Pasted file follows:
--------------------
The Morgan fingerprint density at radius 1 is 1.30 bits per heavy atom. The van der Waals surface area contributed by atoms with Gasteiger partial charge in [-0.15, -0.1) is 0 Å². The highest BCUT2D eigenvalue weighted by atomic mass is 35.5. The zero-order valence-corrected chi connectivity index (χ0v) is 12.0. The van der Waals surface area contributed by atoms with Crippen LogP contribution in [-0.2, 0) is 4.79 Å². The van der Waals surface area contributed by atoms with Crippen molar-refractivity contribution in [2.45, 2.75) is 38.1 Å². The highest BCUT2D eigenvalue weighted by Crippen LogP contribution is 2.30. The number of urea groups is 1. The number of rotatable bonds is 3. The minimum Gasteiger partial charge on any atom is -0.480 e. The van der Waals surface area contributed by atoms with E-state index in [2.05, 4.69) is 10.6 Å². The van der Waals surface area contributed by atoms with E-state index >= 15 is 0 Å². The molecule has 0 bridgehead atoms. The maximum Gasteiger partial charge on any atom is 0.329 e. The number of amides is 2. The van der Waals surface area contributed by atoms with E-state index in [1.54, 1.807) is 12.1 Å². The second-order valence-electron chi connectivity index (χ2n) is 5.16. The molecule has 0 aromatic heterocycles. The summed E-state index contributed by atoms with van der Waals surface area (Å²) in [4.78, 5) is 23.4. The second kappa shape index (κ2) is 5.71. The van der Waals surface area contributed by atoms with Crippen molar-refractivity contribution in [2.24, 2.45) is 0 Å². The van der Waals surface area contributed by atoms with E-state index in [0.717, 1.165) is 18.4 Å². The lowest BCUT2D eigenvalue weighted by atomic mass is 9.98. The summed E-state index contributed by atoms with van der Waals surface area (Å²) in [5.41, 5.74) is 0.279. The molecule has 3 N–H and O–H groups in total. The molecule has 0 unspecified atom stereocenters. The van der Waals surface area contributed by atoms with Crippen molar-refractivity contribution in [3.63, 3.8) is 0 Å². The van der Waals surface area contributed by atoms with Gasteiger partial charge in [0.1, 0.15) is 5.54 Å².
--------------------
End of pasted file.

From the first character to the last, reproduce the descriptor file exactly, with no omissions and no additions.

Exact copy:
The Morgan fingerprint density at radius 1 is 1.30 bits per heavy atom. The van der Waals surface area contributed by atoms with Gasteiger partial charge in [-0.15, -0.1) is 0 Å². The highest BCUT2D eigenvalue weighted by atomic mass is 35.5. The zero-order valence-corrected chi connectivity index (χ0v) is 12.0. The van der Waals surface area contributed by atoms with Crippen LogP contribution in [-0.2, 0) is 4.79 Å². The van der Waals surface area contributed by atoms with Crippen molar-refractivity contribution in [2.45, 2.75) is 38.1 Å². The highest BCUT2D eigenvalue weighted by Crippen LogP contribution is 2.30. The number of urea groups is 1. The number of rotatable bonds is 3. The minimum Gasteiger partial charge on any atom is -0.480 e. The van der Waals surface area contributed by atoms with E-state index in [2.05, 4.69) is 10.6 Å². The van der Waals surface area contributed by atoms with E-state index >= 15 is 0 Å². The molecule has 0 bridgehead atoms. The maximum Gasteiger partial charge on any atom is 0.329 e. The number of amides is 2. The van der Waals surface area contributed by atoms with E-state index in [1.54, 1.807) is 12.1 Å². The second-order valence-electron chi connectivity index (χ2n) is 5.16. The molecule has 0 aromatic heterocycles. The summed E-state index contributed by atoms with van der Waals surface area (Å²) in [4.78, 5) is 23.4. The second kappa shape index (κ2) is 5.71. The van der Waals surface area contributed by atoms with Crippen molar-refractivity contribution in [2.24, 2.45) is 0 Å². The van der Waals surface area contributed by atoms with E-state index in [0.717, 1.165) is 18.4 Å². The lowest BCUT2D eigenvalue weighted by atomic mass is 9.98. The summed E-state index contributed by atoms with van der Waals surface area (Å²) in [5.41, 5.74) is 0.279. The molecule has 3 N–H and O–H groups in total. The molecule has 0 unspecified atom stereocenters. The van der Waals surface area contributed by atoms with Crippen molar-refractivity contribution in [3.63, 3.8) is 0 Å². The van der Waals surface area contributed by atoms with Gasteiger partial charge in [0.1, 0.15) is 5.54 Å².